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Razer's OSVR virtual reality headset will get Leap Motion's hand-tracking tech

Ian Paul | March 26, 2015
Oculus VR wants to develop the perfect virtual reality game controller before launching the consumer version of the Oculus Rift. Meanwhile Razer's OSVR headsets, which are shipping to developers in June, will offer an experimental option that completely replaces game controllers with natural movement.

Oculus VR wants to develop the perfect virtual reality game controller before launching the consumer version of the Oculus Rift. Meanwhile Razer's OSVR headsets, which are shipping to developers in June, will offer an experimental option that completely replaces game controllers with natural movement.

On Wednesday, Leap Motion announced that Razer's OSVR Hacker Dev Kit will have an optional faceplate with Leap Motion's hand-tracking technology built in.

This is the second big push into VR for Leap Motion, which also announced a VR mount for the Oculus Rift last August. At the time, the company said it hoped to partner with VR headset makers to make Leap Motion hand tracking a standard feature.

Why this matters: The whole point of virtual reality technology is to make it feel like you're in a totally different world, be it a game or a virtual movie theater. While most gamers are used to console-style controllers, that's still an artificial way to interact with an immersive experience. If Leap Motion's hand tracking works well enough it could make interactions in virtual reality feel more natural without the distraction of greasy thumbs stumbling over the X and Y buttons.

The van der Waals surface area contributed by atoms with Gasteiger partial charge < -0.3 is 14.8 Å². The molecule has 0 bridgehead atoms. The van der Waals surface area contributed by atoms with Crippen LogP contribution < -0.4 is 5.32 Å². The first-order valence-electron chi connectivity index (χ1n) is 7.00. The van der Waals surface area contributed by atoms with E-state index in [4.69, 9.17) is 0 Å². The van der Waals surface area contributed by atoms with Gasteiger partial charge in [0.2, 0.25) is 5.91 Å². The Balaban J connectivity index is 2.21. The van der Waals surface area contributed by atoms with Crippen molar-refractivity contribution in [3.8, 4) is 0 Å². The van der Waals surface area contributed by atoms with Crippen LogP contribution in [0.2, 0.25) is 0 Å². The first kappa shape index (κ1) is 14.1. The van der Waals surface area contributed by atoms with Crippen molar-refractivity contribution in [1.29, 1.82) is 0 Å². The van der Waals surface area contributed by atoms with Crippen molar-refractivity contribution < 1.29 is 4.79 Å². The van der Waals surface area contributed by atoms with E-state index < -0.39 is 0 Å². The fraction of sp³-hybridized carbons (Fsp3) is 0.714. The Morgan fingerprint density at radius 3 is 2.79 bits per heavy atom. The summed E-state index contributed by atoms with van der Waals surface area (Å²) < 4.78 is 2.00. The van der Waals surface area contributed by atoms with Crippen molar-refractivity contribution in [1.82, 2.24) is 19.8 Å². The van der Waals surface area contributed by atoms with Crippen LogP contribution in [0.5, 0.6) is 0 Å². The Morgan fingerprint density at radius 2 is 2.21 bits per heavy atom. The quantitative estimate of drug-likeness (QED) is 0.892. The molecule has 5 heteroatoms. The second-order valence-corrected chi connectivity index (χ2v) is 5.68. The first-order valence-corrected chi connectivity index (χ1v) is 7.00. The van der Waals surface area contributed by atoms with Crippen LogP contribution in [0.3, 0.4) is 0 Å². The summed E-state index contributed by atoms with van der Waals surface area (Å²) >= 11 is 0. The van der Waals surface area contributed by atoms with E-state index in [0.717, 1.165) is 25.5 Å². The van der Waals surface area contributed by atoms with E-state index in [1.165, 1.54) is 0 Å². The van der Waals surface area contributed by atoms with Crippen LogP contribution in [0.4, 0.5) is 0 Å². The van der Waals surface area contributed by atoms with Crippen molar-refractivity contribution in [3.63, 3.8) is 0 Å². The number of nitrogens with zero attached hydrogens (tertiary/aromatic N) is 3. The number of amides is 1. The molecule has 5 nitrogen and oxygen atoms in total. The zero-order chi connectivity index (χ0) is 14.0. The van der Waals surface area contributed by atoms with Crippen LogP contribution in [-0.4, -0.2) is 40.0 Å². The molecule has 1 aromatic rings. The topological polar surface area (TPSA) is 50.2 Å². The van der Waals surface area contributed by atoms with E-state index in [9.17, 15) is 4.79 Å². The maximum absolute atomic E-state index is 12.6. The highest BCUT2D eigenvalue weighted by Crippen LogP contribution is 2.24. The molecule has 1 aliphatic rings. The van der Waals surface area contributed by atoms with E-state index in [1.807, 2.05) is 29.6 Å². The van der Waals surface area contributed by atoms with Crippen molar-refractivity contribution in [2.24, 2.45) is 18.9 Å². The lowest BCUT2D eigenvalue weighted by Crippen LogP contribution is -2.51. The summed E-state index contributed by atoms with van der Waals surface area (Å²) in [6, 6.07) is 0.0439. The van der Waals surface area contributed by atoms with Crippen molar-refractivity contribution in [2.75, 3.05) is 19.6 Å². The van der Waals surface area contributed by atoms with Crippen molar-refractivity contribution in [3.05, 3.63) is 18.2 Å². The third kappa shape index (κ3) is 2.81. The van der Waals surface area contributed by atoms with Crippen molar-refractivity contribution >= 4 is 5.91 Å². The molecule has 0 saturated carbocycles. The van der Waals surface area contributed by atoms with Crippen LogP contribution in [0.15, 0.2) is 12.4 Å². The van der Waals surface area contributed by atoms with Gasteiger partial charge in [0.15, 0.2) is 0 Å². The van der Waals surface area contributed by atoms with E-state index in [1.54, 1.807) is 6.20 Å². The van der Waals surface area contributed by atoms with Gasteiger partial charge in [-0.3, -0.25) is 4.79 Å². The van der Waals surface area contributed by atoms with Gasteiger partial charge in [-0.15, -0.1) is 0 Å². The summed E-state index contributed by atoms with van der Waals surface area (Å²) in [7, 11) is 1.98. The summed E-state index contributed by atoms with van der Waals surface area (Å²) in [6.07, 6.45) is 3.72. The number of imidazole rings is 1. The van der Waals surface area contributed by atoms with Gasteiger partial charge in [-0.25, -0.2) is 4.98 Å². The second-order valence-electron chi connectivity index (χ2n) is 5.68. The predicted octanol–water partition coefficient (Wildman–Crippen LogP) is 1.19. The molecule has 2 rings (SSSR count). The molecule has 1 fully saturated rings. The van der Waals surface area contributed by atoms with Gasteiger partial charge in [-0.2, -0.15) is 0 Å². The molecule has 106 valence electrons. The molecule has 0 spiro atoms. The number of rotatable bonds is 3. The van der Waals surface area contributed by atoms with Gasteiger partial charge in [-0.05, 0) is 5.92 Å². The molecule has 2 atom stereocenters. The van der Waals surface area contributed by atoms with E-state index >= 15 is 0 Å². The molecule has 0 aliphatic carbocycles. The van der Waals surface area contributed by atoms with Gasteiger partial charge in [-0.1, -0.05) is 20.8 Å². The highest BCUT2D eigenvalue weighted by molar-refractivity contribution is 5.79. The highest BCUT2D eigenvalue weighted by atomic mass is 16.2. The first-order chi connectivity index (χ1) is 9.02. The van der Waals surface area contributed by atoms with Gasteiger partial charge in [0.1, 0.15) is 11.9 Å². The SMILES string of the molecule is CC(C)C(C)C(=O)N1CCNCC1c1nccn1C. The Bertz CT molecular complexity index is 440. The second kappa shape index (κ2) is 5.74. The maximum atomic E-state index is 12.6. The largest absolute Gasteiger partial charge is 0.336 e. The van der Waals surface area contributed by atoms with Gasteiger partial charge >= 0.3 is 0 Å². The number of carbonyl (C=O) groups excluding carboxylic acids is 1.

Hand tracking wouldn't be perfect for every gaming situation, mind you. It would get pretty tiring on the arms to continually hack away with a virtual sword instead of jamming a few button combos with your thumbs. Nevertheless, the promise of more freely interacting with virtual worlds is an attractive prospect.

More than OSVR

Leap Motion says it has big plans for integrating hand tracking technology into VR headsets. The company's technology will support major gaming engines, including Unreal and Unity.

Leap Motion also said OSVR is the first of a "future lineup of head mounted displays that will feature Leap Motion's technology built in." It's not clear if that means Leap Motion is already lining up other partners (such as Oculus or Valve and HTC) or if it just hopes to work with companies building VR gear.

Leap Motion's faceplate will be available in Razer's OSVR online store in May and will ship in June.

 

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